It is the golden anniversary of the timeless Van Morrison album His Band and Street Choir .The enigmatic Irish singer Van Morrison, who has taken us from seminal garage rock with “Gloria” to rock’n’roll (“Brown Eyed Girl“) to ballads (“Crazy Love“), to jazz (“Moondance“) to soul (“Domino“) and then “Into the Mystic” has another one of his classic albums, His Band and Street Choir, turn fifty this month, released in Fall 1970 barely six months after the timeless Moondance. Join us here In the Studio for an ultra-rare, gloves off bare-knuckled conversation with Rock and Roll Hall of Famer Van Morrison.Whoever first coined the term “blue eyed soul” to describe the Righteous Brothers, it is a safe bet that the phrase was next used to describe the Belfast singer/songwriter Van Morrison. Practically it is impossible to explain the width and depth of this Northern Ireland native’s contribution without resorting to hyperbole, as music writer Jason Ankeny found out on AllMusic.com,”…perhaps the most spiritually transcendent body of work in the rock and roll canon. Subject only to the whims of his own muse, his recordings cover extraordinary stylistic ground yet retain a consistency and purity virtually unmatched among his contemporaries…”. Yet until this revealingly frank interview by the BBC‘s intrepid John Bennett, Van Morrison easily would qualify as the most mysterious of celebrated singer/songwriters, by comparison making Bob Dylan look positively chatty.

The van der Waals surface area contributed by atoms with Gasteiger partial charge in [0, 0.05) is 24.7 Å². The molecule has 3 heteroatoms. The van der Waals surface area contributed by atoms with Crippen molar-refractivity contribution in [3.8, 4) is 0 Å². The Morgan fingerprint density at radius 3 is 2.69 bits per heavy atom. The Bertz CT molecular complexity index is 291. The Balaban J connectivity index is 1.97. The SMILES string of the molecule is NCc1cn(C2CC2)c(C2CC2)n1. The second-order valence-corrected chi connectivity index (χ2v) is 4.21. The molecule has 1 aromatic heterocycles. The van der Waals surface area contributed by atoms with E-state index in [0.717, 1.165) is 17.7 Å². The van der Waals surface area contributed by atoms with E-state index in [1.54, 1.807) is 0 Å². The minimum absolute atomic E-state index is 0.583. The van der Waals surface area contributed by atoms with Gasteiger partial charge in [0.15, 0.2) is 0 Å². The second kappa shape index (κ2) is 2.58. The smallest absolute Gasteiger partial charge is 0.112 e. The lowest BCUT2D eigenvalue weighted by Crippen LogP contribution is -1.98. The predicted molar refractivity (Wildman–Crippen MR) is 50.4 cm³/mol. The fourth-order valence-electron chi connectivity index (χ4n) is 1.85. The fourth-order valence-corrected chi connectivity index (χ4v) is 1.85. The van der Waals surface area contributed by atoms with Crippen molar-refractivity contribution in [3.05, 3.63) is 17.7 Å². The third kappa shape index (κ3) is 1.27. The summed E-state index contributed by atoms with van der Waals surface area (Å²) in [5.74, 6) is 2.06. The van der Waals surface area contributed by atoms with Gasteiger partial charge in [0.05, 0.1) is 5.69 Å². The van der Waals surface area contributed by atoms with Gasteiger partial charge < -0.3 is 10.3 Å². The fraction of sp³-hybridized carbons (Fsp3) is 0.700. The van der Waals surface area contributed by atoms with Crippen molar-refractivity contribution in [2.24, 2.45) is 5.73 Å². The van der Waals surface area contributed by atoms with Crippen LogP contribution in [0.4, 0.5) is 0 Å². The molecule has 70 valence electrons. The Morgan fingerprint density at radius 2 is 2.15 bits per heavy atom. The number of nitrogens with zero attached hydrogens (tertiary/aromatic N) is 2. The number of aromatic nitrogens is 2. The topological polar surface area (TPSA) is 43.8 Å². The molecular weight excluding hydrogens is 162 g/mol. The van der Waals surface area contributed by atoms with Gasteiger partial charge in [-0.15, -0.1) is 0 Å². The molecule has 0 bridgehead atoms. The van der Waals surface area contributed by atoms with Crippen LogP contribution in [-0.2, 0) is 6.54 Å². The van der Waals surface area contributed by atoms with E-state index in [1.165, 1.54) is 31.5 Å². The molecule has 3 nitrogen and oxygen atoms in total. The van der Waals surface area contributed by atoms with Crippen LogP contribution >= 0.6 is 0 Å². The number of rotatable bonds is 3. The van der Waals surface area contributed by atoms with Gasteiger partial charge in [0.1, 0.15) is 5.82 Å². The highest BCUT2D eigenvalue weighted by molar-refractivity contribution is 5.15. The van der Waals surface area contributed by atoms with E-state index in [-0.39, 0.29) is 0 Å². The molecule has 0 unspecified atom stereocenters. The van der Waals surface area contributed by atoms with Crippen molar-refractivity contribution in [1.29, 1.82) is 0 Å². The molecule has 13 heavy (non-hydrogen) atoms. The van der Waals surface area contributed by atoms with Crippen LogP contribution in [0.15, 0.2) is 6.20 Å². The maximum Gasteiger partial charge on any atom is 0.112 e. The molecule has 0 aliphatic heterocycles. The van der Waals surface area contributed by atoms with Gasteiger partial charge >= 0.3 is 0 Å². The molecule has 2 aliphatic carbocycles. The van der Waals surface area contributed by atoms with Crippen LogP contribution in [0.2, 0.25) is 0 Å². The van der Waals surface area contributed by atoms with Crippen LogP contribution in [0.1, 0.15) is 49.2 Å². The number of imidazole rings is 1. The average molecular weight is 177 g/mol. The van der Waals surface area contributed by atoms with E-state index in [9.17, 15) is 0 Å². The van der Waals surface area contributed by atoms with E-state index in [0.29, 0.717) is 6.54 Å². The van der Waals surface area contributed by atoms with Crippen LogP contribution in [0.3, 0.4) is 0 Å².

This ultra-rare, fascinating classic rock interview is nothing short of a revelation set against the backdrop of his early Warner Bros Records career snapshot of some of Van Morrison‘s greatest hits including the seminal “Brown Eyed Girl“, the jazzy“Moondance”,”Crazy Love“, and “Into the Mystic“; the New Orleans stomp of”Domino”,”Blue Money“, and “Wild Night“; the sweet soul dripping in “Tupelo Honey“, and the title song from St. Dominic’s Preview, all from this most durable career ( almost sixty years a professional ); most prolific recording artist ( his 2015 Duets was Morrison’s forty-first release, not counting hits compilations & anthologies); most acclaimed (Rock and Roll Hall of Fame inductee, with two albums in the top seventy on Rolling Stone’s Top 500 Albums of All Time, including Astral Weeks at #19 ! ). And most reclusive, the Howard Hughes of rhythm and blues. –Redbeard